This need not be something to despair over, though. The fact that if we have just standards that they will condemn us as well as others does not mean that our standards are bad. In fact, it is quite the opposite. It is only to the extent that our standards do cut us as well as others that we can be sure that our standards are just and holy and good. Those standards which only cut others are inconsistent standards lacking in justice. If we hold some people to a high standard and excuse ourselves for saying and doing the same thing, we affirm that we are hypocrites with self-serving standards that are unworthy of respect and honor. On the contrary, if we affirm standards that other people can hold us accountable to and find us wanting in, then we are hypocrites and sinners–which we would be anyway–but our standards are just and holy and good, worthy of honor and imitation, precisely because we may fall short of them ourselves because those standards are just and fair and not self-serving. If our hatred of evil includes the shadows within ourselves, our hatred of evil is one that simultaneously inoculates us from the self-righteousness that is responsible for so much of the rancor and hostility of so much contemporary discourse.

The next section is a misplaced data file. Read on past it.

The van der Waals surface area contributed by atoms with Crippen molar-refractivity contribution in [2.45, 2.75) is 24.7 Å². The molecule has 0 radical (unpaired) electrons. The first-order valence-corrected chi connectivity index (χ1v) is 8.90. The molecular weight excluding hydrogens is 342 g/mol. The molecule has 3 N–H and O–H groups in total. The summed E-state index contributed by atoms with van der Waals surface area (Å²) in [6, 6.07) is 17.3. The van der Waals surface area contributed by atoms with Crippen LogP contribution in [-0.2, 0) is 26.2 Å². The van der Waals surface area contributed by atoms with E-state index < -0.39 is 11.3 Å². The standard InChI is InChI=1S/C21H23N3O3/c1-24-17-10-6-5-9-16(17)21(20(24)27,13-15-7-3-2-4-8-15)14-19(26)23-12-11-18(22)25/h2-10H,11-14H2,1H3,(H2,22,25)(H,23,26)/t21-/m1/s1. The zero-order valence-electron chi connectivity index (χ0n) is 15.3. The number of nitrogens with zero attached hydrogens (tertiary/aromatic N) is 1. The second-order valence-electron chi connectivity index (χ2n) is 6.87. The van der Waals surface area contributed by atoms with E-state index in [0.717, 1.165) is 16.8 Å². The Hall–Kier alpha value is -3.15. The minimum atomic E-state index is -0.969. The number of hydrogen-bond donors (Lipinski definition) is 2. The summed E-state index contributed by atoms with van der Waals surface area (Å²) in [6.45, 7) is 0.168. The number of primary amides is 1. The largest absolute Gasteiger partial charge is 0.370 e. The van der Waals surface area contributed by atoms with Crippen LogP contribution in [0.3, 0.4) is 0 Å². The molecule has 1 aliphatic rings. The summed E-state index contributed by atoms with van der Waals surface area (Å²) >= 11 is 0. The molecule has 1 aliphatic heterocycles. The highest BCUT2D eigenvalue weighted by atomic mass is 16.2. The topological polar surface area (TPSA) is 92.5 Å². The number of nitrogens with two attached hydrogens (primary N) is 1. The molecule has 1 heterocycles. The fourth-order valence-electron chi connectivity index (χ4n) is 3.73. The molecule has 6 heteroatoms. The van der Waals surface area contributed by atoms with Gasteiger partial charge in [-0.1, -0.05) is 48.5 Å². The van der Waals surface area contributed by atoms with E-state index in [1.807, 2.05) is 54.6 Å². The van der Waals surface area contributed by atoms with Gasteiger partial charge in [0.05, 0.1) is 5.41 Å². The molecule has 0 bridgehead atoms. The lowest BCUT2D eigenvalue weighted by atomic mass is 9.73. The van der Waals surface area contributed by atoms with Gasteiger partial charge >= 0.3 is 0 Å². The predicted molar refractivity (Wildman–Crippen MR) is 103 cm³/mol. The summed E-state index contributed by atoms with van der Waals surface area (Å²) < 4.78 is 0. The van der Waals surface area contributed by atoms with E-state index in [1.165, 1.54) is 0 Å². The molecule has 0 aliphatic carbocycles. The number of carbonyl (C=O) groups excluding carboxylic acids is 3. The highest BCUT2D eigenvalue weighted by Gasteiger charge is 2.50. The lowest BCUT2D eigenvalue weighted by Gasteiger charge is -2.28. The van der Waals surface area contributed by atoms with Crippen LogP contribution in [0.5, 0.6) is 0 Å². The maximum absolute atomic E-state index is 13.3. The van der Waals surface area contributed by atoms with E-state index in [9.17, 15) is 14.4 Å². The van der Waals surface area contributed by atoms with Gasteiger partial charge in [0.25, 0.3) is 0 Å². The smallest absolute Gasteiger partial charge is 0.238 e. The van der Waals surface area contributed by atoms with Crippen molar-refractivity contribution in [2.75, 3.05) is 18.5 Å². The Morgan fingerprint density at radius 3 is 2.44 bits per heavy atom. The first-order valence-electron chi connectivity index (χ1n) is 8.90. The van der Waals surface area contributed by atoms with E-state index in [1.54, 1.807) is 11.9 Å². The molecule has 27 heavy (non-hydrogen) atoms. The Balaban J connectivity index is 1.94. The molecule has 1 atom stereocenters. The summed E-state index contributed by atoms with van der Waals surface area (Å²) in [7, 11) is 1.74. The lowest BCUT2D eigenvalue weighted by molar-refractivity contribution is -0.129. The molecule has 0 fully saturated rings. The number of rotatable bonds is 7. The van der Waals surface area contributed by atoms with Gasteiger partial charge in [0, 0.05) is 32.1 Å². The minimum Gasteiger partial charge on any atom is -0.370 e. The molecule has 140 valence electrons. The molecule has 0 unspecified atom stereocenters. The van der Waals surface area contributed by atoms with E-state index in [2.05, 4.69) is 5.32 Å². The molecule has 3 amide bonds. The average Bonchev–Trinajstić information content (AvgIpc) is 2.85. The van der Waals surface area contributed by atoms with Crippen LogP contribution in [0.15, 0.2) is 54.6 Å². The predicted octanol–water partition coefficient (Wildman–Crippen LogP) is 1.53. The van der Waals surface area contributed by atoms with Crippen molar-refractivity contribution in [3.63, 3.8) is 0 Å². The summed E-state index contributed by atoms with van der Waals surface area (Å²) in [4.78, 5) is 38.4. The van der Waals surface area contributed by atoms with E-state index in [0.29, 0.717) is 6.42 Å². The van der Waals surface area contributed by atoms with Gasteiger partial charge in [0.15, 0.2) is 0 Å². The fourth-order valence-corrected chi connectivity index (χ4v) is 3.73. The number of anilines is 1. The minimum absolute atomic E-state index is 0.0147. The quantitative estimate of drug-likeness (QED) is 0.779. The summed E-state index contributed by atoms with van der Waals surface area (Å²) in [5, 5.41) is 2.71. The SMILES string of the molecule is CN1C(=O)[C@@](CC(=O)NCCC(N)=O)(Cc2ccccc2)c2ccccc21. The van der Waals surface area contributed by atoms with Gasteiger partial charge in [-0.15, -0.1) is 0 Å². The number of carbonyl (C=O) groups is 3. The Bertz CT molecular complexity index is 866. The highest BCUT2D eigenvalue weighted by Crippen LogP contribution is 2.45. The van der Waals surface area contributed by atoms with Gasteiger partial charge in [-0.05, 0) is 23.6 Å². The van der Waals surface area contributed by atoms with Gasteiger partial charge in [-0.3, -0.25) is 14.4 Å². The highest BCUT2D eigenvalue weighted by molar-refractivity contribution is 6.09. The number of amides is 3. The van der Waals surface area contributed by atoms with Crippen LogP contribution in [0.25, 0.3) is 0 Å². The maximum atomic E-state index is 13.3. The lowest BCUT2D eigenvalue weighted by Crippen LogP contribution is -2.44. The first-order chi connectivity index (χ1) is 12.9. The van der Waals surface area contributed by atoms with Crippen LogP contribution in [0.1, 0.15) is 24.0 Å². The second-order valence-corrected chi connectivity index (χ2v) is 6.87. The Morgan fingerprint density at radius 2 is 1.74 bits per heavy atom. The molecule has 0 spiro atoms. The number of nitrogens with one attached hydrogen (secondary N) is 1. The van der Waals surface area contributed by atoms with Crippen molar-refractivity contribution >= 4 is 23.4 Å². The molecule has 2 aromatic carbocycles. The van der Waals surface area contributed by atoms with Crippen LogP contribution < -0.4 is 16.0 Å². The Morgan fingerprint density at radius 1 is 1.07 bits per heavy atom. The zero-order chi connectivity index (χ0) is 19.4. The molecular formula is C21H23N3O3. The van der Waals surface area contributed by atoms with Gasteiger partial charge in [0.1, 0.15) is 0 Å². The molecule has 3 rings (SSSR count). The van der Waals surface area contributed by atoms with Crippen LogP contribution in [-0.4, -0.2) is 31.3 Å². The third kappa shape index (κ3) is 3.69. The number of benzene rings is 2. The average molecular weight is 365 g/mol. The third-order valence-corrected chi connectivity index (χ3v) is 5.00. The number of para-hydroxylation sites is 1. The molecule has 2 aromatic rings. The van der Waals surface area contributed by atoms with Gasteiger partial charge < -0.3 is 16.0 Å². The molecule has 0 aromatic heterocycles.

All of this requires that we judge, but it requires that we judge fairly. And this is by no means an easy task. To judge fairly means to judge us even as we judge others, to recognize the grounds on which we are likely to be biased in our judgment. And if we do this task well, others will recognize us as being different in the way that we judge than other people. They will not necessarily like it or appreciate it, but they will recognize it as different. Even if they do not like our standards or appreciate the measure by which we judge, they will at least do us the honor of judging us where we fall short and holding us accountable for not living up to our noble and righteous standards. And as irritating as that is, when people hold us to our own standards, even if they are people whose life and whose standards are not all that honorable, they do us a favor by holding us accountable. We benefit by being pointed to the mirror of our own just standards, to the extent that these standards are just, even if this act may not ultimately serve the benefit of those who hold us accountable. Even the vilest of hypocrites serves a useful purpose when their natural human tendency to attack the self-serving justifications of others serves to make us less vile hypocrites ourselves. And if we are particularly charitable, we may thank them for the favor, and return it back to them measure for measure.